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New Activist: Ronan Farrow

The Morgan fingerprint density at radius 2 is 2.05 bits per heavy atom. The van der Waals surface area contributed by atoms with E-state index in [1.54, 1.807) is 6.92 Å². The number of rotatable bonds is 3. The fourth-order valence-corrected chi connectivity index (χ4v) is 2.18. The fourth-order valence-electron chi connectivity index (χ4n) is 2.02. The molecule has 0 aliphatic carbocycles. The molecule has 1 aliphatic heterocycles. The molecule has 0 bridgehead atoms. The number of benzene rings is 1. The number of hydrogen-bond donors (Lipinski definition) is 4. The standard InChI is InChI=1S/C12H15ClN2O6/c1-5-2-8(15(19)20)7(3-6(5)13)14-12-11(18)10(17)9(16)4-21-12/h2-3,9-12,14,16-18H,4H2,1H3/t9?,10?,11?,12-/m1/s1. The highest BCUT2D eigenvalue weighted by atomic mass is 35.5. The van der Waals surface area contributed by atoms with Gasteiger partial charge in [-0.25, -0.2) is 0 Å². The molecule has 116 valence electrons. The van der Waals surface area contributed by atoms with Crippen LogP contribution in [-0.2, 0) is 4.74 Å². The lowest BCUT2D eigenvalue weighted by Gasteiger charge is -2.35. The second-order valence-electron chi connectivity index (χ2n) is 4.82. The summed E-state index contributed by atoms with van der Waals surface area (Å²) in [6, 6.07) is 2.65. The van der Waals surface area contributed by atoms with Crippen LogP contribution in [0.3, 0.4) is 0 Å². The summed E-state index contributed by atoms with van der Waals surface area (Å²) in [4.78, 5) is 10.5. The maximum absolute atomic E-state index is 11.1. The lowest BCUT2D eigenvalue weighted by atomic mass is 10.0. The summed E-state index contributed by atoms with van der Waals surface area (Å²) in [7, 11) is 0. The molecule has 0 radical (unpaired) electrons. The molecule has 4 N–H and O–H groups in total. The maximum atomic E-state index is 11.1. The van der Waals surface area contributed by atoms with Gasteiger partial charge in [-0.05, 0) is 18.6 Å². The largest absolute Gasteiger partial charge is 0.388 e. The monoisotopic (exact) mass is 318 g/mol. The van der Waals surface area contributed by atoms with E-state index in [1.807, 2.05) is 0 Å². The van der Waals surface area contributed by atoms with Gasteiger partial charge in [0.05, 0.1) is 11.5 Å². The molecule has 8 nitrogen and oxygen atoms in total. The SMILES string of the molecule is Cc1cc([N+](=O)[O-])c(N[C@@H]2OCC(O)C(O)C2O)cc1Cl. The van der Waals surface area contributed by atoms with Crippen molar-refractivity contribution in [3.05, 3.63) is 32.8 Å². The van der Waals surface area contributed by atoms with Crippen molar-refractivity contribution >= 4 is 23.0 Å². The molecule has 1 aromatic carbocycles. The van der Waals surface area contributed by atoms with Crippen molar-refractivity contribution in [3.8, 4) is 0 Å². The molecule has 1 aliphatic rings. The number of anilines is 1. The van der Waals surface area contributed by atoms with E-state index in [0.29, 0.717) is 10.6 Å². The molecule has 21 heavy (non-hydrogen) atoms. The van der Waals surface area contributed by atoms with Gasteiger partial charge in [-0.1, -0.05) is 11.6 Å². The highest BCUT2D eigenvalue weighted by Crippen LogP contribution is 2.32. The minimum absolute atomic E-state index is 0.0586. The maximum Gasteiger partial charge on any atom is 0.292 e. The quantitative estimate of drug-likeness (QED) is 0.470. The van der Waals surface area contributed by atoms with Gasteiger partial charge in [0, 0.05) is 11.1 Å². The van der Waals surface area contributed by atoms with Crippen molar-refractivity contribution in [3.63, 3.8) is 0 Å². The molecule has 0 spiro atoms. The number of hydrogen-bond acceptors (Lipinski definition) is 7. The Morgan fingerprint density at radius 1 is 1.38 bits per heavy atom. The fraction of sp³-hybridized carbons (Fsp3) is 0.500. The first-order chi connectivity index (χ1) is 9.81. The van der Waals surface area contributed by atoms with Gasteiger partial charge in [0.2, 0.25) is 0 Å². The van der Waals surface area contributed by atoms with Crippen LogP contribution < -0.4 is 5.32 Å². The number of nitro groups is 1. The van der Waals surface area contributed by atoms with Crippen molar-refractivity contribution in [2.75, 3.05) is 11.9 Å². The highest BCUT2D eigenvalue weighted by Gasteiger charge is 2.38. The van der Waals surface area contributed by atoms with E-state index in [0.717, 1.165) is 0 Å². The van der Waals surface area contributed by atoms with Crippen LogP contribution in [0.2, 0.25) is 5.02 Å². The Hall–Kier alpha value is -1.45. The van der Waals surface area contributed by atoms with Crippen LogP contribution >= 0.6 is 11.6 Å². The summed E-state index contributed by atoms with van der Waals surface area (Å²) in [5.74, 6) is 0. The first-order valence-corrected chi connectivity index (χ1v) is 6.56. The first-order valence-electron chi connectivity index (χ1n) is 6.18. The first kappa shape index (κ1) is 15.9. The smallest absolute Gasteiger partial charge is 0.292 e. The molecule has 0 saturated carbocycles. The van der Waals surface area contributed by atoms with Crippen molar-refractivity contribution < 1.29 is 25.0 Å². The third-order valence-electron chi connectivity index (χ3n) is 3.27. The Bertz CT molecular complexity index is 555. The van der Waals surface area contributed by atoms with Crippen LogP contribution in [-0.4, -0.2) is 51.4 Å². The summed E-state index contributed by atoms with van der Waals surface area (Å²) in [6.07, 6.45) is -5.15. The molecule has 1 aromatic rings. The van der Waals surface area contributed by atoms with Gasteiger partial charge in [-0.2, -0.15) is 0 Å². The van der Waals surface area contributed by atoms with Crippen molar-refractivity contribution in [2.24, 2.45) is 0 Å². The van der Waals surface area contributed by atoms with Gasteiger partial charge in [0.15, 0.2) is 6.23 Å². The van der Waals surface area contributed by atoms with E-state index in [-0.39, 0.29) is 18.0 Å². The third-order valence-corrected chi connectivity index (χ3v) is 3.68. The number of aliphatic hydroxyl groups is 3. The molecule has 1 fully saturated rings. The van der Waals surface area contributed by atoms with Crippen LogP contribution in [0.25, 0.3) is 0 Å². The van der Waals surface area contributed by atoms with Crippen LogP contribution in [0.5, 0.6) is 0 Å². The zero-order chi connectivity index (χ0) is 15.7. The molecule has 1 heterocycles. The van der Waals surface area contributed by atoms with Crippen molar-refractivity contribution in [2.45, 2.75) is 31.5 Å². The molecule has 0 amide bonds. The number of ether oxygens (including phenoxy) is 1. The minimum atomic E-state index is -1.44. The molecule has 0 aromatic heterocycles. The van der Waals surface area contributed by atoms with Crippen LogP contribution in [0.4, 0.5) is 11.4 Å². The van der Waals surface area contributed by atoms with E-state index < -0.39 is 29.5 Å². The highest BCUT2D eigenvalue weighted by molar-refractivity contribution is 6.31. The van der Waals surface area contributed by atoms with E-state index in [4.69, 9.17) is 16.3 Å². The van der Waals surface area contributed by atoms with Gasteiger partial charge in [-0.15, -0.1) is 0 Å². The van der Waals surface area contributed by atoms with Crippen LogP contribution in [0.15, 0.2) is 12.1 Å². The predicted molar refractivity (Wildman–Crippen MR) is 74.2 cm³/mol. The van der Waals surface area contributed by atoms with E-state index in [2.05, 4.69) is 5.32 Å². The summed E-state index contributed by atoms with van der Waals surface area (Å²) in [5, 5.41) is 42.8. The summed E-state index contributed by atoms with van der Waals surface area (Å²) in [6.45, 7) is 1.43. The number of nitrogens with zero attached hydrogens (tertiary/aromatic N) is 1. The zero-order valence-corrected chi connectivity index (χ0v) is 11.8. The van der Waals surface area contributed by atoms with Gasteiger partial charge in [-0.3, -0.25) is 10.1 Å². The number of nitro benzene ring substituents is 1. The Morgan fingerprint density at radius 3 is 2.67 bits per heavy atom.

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Blessed with his mother’s ethereal blondness and his father’s sense of humor, the only biological offspring of Mia Farrow and Woody Allen also seems to have gotten a double dose of their smarts. A college graduate at just 15 years old (Bard College ’04, double major in philosophy and biology), Ronan Farrow is now, at barely 21, a veteran political activist on the verge of graduating from Yale Law School. He started out working for former U.N. ambassador Richard Holbrooke, then for UNICEF and the House Committee on Foreign Affairs, concentrating his efforts on Africa issues—genocide, drought, hunger, disease, injustice. He’s served in such danger zones as Angola, Liberia, Sudan, Ethiopia, Kenya, and Nigeria, and testified before Congress about Africa almost as frequently as he’s written about the region in the op-ed pages of The Wall Street Journal. Along with his mother, Ronan pronounced the games in Beijing “the genocide Olympics”—because of China’s financial ties to Sudan—and may have helped persuade Steven Spielberg to opt out of consulting on the opening and closing ceremonies. This past summer, he headed off to the slums of Nairobi to be a visiting scientist for the Centers for Disease Control. Visiting scientist? “Okay, so I secretly did it all for the job title,” Farrow says. While he finishes law school, he’s working on his first book, a look at America’s use of proxy armies (“a comedy, of course”). As for the future, he’ll continue to work to honor the many refugees he has encountered, among them his own adoptive siblings. “I have,” he says, “promises to keep.”


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